Search results

Lege Artis Medicinae

SEPTEMBER 30, 2020

[Analysis of factors influencing the efficacy of Hungarian acute cardiac care]


[Despite the modern invasive acute cardiac care available for all, as opposed to short-term mortality, the long-term mortality of Hungarian myocardial infarction patients exceeds significantly those of European patients getting similar treatment. In order to change this situation, it is necessary to assess and analyse exactly the factors behind. While analysing retrospectively the data of Hungarian acute myocardial infarction patients, we identified the influencing factors of short- and long-term mortality. This study processed data from 2003 to the present days from a number of registries (Heart- and Vascular Center of Semmelweis University VMAJOR I and VMAJOR II registry, Stent for Life I and II Programs of the European Society of Cardiology, National Public Health Service’s registry about Cardiac Care in Central Hungary, Budapest Modell database). According to our detailed examination, the proportion of primary per­cutaneous coronary intervention in ST-segment elevation myocardial infarction is at Western-European level, however the invasive treatment of acute coronary attack patients with Non-ST segment myocardial infarction is below the required. The so-cal­led hesitation span of Hungarian pa­tients with ST-segment myocardial infarc­tion is substantially longer than that of neighbouring countries thus the average cardiovascular risk of relevant Hungarian patients is significantly higher than those of the GRACE Register’s population. Based on our results a complex strategy can be developed which may have impact also on strategic health­care decisions in order to reduce the long-term mortality of patients surviving myocardial infarction.]

Hypertension and nephrology

SEPTEMBER 10, 2017

[Thought about renovascular hypertension by a special case report]

GAJDÁN Nikolett, LÉGRÁDY Péter, BAJCSI Dóra, MORVAY Zita, NAGY Endre, LETOHA Annamária, KYPROS Constantinou, FEJES Imola, SONKODI Sándor, ÁBRAHÁM György

[Renovascular hypertension is a well-known form of secunder hypertension. Two thirds of cases are caused by atherosclerotic plaque and one third are caused by fibromuscular dysplasia. The prevalence of it is less than 1%. Digital subtraction angiography is considered the goldstandard diagnostic method. The 58-year old female patient was hospitalized with resistant hypertension. Duplex ultrasonography showed fibromuscular stenosis the in left renal artery. Percutaneous transluminal angioplasty and stenting were performed. Her blood pressure normalized. The patient did not attend the control examinations. Next time in 2001, she was referred to our emergency department with increased blood pressure of 210/140 mmHg. Following control ultrasonography angiography showed total occlusion of the left renal artery and significant stenosis of the right renal artery. Left nephrectomy was necessary due to shrunken kidney and dilatation and stenting of the right renal artery. The blood pressure normalized again. Since 2004 until 2014 despite of the regular visits, we detected in stent restenosis of the right renal artery almost in each year. Even so, renal function was preserved all the time. In autumn of 2014, the patient suffered severe stroke, and few months later at the age of 74 she died. There are many open questions to discus concerning the right treatment of renovascular hypertension yet. Even so by performing 12 intravascular interventions we could ensure her acceptable quality of life for 16 years.]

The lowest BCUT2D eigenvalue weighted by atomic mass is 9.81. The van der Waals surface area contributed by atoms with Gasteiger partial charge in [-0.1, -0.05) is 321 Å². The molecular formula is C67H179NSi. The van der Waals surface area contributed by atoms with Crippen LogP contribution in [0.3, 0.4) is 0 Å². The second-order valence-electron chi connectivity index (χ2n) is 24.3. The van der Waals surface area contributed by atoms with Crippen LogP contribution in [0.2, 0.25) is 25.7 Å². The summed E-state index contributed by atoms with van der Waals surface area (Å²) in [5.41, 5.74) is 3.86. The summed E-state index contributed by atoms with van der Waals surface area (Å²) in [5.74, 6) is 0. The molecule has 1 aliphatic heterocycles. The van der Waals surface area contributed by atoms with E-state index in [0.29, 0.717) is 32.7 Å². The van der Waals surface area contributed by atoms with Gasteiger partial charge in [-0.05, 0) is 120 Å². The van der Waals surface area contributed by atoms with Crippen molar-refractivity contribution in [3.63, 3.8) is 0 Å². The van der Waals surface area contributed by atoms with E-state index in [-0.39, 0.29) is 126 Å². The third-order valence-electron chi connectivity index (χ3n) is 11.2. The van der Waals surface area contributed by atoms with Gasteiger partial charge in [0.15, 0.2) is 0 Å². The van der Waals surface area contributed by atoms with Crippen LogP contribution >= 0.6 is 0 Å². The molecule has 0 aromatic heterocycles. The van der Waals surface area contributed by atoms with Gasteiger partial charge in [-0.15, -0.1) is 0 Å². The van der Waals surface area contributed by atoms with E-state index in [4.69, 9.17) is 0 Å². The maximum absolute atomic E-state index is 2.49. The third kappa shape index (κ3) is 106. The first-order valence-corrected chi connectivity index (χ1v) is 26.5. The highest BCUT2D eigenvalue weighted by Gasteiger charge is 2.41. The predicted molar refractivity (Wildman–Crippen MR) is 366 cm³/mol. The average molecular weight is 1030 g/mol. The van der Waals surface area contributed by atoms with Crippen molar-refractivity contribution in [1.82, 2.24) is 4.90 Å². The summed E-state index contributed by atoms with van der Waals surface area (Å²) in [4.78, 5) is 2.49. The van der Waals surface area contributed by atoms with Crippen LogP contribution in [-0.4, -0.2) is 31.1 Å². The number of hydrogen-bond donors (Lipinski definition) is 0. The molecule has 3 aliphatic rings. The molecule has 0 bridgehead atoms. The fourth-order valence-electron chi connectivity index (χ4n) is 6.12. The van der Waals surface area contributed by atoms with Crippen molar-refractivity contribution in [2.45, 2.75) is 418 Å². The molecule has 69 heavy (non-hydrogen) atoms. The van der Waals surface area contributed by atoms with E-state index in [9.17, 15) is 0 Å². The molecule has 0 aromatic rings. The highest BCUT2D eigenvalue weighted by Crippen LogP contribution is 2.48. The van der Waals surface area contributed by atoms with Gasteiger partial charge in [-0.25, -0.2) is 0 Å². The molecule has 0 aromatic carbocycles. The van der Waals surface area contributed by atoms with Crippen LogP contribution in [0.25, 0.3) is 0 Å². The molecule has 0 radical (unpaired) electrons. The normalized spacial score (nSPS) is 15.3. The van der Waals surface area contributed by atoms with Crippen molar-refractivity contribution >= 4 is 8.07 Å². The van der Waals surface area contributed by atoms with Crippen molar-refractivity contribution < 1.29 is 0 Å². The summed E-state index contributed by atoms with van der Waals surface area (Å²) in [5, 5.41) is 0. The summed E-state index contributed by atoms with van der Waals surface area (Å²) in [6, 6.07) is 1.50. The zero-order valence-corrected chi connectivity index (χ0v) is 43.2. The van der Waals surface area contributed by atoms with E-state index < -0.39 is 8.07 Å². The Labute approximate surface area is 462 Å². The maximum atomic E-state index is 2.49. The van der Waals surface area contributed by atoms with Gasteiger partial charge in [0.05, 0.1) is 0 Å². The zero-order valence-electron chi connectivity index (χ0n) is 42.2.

Lege Artis Medicinae

JUNE 01, 2015

[Mechanism of action and role of cilostazol in treatment of peripheral arterial disease]

KOLTAI Katalin, BIRÓ Katalin, KOVÁCS Dávid, CSISZÁR Beáta, TÓTH Kálmán, KÉSMÁRKY Gábor

[Intermittent claudication is a typical symptom of lower extremity arterial disease. Cilostazol is a reversible, selective phosphodiesterase-3 inhibitor which has antiplatelet, antithrombotic and vasodilator effects. It is indicated to improve maximal and pain-free walking distance in patients with intermittent claudication in the absence of rest pain or peripheral tissue necrosis. It can be beneficial in diabetic patiens with intermittent claudication, as it has been proved to prevent the development of foot ulcers. In combination with acetyl-salicylic acid it may help maintain stent patency after endovascular intervention and stent implantation. Cilostazol is contraindicated in heart failure. With cilostazol, a clinically proven effective drug has become available in the treatment of intermittent claudication which could improve walking and life quality of patients.]